"What magic there is in a girl's smile. It is the raisin which, dropped in the yeast of male complacency, induces fermentation." P.G. Wodehouse
"Nothing succeeds like reputation." John Huston
"Television contracts the imagination and radio expands it." Terry Wogan
Today's image: Cool Hand Luke by NontrivialMatt. Great shot. Thank you for sharing.
Inside baseball: Radio sports ace Les Grobstein delivered a rant yesterday during The Big 89 Rewind on WLS. Les wondered why sports radio stations in Chicago were not offering fans anything worth listening to at night or overnight (pbp excepted). His suggestion being Chicago was not some backwater and fans deserved better than dated (i.e., delayed) syndicated programming. Les made a valid point. He said out loud what fans must be thinking, he was speaking as an advocate for the listener. Kudos, Les.
The quick, easy and wrong answer would accuse operators of being cheap, too cheap for their own good some would say. My sense is the more honest, pragmatic answer would involve sales making this an issue of risk management. 7pm - 5am inventory is perhaps the most undervalued asset in radio. The problems related to a lack of demand are exacerbated by management's benign neglect. One could make the case that the majority of stations (of every format) have decided that this 41% of their daily inventory is just not worth the effort, not worth the investment in programming nor the attention and focus of sellers. This serves as an excellent exhibit in self-fulfilling prophecy.
Operators are not willing to invest in product because they are convinced demand will not be there no matter the audience developed. Being #1 at night too often viewed as a Pyrrhic victory - "So what, we can't sell it!" This is the same logic frequently used in walking away from renewal of sports rights - "We can no longer make the math work." While it may indeed be easier to save a dollar than to bring a dollar in, that's no way to build or grow a business. This is another bad habit developed over the years become accepted practice. As Samuel Johnson reminded "The chains of habit are too weak to be felt until they are too strong to be broken."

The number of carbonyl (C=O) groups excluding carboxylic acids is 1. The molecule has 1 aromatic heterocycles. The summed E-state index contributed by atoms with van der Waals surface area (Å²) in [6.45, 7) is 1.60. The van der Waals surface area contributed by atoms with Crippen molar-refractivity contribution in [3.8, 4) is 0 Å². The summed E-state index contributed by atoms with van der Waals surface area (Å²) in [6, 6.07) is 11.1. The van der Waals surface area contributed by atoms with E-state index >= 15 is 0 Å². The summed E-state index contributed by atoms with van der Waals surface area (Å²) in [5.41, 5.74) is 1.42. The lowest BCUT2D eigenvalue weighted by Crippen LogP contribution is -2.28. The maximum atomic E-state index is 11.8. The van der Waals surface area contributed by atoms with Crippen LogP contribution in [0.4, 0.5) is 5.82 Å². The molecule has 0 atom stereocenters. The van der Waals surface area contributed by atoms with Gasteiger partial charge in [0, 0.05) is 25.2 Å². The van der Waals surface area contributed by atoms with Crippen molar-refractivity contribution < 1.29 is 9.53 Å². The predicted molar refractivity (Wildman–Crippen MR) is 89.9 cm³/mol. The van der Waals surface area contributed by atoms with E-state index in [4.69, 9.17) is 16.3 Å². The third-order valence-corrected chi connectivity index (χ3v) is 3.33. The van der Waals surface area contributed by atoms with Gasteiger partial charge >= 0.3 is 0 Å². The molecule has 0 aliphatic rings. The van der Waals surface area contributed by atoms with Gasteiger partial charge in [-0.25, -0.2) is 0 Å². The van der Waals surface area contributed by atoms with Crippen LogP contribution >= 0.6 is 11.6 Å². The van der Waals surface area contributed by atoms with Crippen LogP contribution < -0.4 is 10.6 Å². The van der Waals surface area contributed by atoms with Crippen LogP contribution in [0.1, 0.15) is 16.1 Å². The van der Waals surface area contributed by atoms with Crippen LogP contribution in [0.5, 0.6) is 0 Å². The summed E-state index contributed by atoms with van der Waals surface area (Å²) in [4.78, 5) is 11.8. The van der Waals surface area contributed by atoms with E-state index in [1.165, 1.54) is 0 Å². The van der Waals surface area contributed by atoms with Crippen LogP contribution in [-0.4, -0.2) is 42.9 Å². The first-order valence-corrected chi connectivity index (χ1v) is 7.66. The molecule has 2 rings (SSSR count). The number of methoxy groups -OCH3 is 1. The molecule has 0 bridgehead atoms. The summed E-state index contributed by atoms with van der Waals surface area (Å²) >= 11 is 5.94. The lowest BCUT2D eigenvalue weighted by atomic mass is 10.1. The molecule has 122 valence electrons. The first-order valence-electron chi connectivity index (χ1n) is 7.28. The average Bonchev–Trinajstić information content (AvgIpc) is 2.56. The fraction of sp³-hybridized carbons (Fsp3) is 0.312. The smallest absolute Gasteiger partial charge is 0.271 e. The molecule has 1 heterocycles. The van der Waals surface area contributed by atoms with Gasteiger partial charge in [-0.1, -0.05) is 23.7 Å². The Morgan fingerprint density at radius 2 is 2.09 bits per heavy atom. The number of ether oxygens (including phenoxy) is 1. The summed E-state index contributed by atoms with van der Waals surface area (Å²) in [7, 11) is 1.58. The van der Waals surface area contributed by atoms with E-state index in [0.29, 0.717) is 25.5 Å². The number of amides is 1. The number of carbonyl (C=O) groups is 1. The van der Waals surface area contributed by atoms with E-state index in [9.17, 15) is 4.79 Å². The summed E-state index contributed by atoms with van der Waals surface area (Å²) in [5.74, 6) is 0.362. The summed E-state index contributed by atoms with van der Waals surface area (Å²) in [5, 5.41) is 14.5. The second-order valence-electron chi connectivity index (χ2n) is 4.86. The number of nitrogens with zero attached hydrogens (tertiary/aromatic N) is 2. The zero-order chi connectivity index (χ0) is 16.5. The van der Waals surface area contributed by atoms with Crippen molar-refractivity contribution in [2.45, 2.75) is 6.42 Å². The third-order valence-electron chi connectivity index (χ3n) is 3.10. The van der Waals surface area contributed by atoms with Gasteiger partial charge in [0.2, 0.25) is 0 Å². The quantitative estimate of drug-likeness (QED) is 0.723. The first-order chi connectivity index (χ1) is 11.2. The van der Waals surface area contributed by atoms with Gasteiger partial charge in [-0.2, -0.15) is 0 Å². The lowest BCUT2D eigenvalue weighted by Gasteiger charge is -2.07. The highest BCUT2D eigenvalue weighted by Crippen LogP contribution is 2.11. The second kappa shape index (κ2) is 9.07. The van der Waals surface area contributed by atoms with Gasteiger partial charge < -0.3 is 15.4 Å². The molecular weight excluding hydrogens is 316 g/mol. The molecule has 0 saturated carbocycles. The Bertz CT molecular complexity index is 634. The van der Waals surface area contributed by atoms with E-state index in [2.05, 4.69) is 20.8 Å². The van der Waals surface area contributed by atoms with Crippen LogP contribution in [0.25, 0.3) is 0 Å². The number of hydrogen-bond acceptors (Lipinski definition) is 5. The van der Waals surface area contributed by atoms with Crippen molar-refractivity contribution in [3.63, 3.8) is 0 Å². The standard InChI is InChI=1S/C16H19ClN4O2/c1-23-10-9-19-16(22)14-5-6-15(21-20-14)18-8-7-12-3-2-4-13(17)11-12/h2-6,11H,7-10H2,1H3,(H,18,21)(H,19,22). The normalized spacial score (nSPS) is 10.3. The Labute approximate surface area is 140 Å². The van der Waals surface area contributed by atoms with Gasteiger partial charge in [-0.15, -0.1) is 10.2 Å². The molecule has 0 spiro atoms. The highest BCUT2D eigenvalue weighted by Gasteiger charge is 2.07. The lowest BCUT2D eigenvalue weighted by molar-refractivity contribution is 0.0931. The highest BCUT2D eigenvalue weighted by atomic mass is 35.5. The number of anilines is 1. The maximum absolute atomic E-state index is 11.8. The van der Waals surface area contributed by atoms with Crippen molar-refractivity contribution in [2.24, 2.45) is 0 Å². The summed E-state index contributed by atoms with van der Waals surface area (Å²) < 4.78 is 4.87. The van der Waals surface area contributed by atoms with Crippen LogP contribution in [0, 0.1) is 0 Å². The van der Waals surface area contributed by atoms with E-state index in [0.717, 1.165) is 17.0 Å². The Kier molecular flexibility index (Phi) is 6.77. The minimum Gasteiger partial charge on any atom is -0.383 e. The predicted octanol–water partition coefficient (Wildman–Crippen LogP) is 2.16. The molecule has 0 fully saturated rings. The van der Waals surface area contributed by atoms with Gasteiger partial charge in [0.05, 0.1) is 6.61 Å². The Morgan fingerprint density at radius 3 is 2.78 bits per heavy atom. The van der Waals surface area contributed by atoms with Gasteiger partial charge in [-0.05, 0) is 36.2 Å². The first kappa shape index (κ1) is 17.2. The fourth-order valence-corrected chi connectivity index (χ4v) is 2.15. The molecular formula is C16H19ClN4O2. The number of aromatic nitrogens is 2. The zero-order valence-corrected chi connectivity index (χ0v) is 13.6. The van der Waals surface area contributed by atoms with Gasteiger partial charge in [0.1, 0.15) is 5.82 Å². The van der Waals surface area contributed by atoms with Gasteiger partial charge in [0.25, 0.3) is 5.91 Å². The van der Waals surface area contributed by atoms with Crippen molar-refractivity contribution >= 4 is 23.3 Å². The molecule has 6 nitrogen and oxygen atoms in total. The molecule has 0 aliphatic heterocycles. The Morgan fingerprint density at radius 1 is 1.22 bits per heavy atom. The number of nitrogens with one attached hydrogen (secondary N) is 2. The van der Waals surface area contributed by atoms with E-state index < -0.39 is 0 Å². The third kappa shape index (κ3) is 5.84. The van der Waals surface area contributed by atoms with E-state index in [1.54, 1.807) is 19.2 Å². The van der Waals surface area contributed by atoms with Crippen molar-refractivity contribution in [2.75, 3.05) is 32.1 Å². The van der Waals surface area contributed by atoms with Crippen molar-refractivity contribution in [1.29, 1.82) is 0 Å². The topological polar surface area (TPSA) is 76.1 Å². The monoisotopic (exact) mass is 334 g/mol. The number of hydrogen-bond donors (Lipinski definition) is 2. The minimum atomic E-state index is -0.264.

The dirty little secret here is nobody likes live sports programming at night or overnight but the listeners. They never got the memo giving them the heads up that all the good stuff happens between 5a and 7p. The cost-benefit calculus ensures management remains averse to any 7pm - 5am investment. The elephant in this room is sales. We have a crisis of confidence when it comes to betting on 7pm - 5am programs because the conventional wisdom tells us that even if we do develop a strong following we won't be able to monetize it sufficiently. The result is a kind of prior restraint with respect to programming innovation and audience development. Moreover, a market for barter programming is created and sustained. My thought is this is the crucible of Les' finding, that time and place devoid of acceptable options. Not to disparage network or syndi offerings, there's an abundance of good properties out there. It seems to me, at the core of this argument, we're talking the quality of local execution.
Clearly, the solution set involves creating demand and teaching sellers how to be much more effective. Imagine a day as being one hour, would you throw away almost 25 minutes of that hour? 7pm - 5am, nothing but upside. No matter your format, give it a go. Make something happen. Why continue pushing to make 100% of your number depending on only some amount close to 59% of your inventory. You can and should be using it all. Forget getting better. Start getting different. Change the denominator. The words of Hunter S. Thompson come to mind "Buy the ticket, take the ride."
Here's the biggest single competitive advantage - should you get serious and try this - it's all yours, no one is likely to follow. 41% of radio's daily inventory seems a terrible thing to waste. Can I get a witness?
LATER: Sales rock star Sheila O'Connor and others weigh in via comments. Thank you very much.
Four criteria: Gap CEO Glenn Murphy suggests four criteria that justify marketing spending; The brands must have...
- Good product
- Well-run retail environments
- "Imaginative, creative" message for the target consumer
- Be able to answer the questions: "Is the consumer ready to respond to the marketing? What is the psyche of the consumer? How are they feeling at that moment?"
More, thanks to Natalie Zmuda writing TV Ads 'a Waste of Money' for Back-in-Black Gap, via AdAge.
Same cool night feed, different damn channel: Web 2.o impresario Rob Barnett has moved the flag, his blog is now here. Please make a note of it.
Congrats & cheers: Rob Curley joins the Las Vegas Sun. Les Moonves & CBS for agreeing to join the 4A/ANA task force on ad integration fees. Eddie McLaughlin and Bob Bruno on their induction into the New York Broadcasters Association Hall of Fame. Good to see NYBA is also honoring the great Roger King.